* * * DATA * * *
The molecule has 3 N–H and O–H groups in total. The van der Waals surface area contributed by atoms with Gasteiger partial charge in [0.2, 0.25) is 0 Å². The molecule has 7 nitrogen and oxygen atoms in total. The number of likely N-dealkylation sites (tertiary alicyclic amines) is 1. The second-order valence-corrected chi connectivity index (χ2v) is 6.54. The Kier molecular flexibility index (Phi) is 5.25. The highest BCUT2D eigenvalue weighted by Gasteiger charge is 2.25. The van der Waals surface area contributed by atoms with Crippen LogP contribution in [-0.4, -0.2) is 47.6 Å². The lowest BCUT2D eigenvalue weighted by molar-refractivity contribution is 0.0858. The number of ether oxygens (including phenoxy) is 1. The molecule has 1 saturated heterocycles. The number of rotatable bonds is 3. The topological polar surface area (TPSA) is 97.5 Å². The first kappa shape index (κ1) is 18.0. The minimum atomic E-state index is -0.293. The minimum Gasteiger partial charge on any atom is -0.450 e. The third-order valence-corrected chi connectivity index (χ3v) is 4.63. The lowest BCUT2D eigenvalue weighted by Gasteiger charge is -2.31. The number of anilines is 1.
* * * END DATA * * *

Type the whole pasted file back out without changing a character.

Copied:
The molecule has 3 N–H and O–H groups in total. The van der Waals surface area contributed by atoms with Gasteiger partial charge in [0.2, 0.25) is 0 Å². The molecule has 7 nitrogen and oxygen atoms in total. The number of likely N-dealkylation sites (tertiary alicyclic amines) is 1. The second-order valence-corrected chi connectivity index (χ2v) is 6.54. The Kier molecular flexibility index (Phi) is 5.25. The highest BCUT2D eigenvalue weighted by Gasteiger charge is 2.25. The van der Waals surface area contributed by atoms with Crippen LogP contribution in [-0.4, -0.2) is 47.6 Å². The lowest BCUT2D eigenvalue weighted by molar-refractivity contribution is 0.0858. The number of ether oxygens (including phenoxy) is 1. The molecule has 1 saturated heterocycles. The number of rotatable bonds is 3. The topological polar surface area (TPSA) is 97.5 Å². The first kappa shape index (κ1) is 18.0. The minimum atomic E-state index is -0.293. The minimum Gasteiger partial charge on any atom is -0.450 e. The third-order valence-corrected chi connectivity index (χ3v) is 4.63. The lowest BCUT2D eigenvalue weighted by Gasteiger charge is -2.31. The number of anilines is 1.